In order to pay her fatherís gambling debt, Cecilia Marchmont, a young chubby duckling, agrees to marry the Viscount Ormiston, the son of one of her fatherís friends. The Viscount is appalled by his fatherís nerve in arranging the marriage. How can he be expected to marry a young woman whom he finds absolutely hideous? His lack of funds is the only thing, which makes him agreeable to such a distasteful relationship. Itís not as if he has to spend any real time with his wife anyway; heís off to Europe for a few years. When he returns to London, the marriage will be annulled and all will be well.
Not exactly. When Ormiston returns, the ugly duckling has now become an incomparable swan whom he is drawn to as if by magic. Nevertheless, Cecilia is a vengeful swan who has not forgiven the Viscount for scorning her years ago. A night of unbridled passion cancels any chance of annulment, and the Viscount and Cecilia are stuck in a marriage that neither claims to want.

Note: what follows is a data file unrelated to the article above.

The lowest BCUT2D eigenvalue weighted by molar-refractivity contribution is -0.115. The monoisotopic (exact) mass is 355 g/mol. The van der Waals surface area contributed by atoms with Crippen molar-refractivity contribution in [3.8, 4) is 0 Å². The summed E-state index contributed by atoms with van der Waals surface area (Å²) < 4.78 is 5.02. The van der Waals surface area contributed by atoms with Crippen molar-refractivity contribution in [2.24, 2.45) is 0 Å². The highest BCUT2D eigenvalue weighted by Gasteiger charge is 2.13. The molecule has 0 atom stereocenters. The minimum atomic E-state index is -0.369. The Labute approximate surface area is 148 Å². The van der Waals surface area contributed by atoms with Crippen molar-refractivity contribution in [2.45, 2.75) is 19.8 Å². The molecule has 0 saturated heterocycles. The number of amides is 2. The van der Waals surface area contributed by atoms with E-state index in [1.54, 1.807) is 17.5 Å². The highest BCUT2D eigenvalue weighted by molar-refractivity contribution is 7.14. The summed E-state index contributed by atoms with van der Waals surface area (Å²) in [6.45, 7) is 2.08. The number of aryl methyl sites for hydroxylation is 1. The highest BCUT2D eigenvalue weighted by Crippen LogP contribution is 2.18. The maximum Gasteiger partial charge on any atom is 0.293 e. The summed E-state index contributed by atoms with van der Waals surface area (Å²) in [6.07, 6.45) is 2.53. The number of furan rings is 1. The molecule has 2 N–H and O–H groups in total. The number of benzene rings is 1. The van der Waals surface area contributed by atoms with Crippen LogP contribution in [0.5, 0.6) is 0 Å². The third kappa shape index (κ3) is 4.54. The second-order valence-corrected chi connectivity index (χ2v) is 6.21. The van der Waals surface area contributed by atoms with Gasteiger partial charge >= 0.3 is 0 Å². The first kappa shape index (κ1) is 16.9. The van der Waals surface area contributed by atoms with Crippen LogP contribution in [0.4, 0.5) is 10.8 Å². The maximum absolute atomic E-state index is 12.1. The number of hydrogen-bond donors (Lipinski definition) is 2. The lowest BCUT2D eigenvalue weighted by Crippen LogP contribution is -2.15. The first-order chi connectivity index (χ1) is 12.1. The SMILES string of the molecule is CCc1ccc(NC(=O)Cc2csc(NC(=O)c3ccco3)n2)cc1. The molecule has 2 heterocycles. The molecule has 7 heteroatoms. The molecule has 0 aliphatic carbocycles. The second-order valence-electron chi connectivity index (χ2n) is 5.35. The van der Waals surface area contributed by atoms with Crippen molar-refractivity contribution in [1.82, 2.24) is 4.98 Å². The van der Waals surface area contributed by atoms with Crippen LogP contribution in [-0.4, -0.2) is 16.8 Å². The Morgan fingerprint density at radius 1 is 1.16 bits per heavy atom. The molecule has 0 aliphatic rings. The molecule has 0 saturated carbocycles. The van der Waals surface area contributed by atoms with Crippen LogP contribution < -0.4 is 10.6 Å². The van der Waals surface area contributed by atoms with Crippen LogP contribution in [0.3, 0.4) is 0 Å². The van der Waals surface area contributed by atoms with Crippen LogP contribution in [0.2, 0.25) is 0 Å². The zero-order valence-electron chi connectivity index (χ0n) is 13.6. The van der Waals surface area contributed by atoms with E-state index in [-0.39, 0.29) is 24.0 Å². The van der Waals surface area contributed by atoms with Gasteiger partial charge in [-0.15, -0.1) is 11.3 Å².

Sometimes though, a marriage of convenience becomes a bonding of two hurts, and then a reluctant husband becomes a loving one.
The premise behind The Reluctant Husband is engaging, but the story itself never catches up in appeal. Whether itís the lukewarm writing, the simple ending, or the one-dimensional characters, the reason for the storyís overall unattractiveness is not precisely clear.
Although the weak dialogue and the tedious pace of the story stand out strongly, the inconsistent actions of the lead characters were just as unappealing. Cecilia and the Viscount spent more time talking to themselves to each other, and this was also quite annoying.
What is evident is that The Reluctant Husband, is not a very entertaining read; it was quite a chore to finish. As such, it is recommended only with reluctance.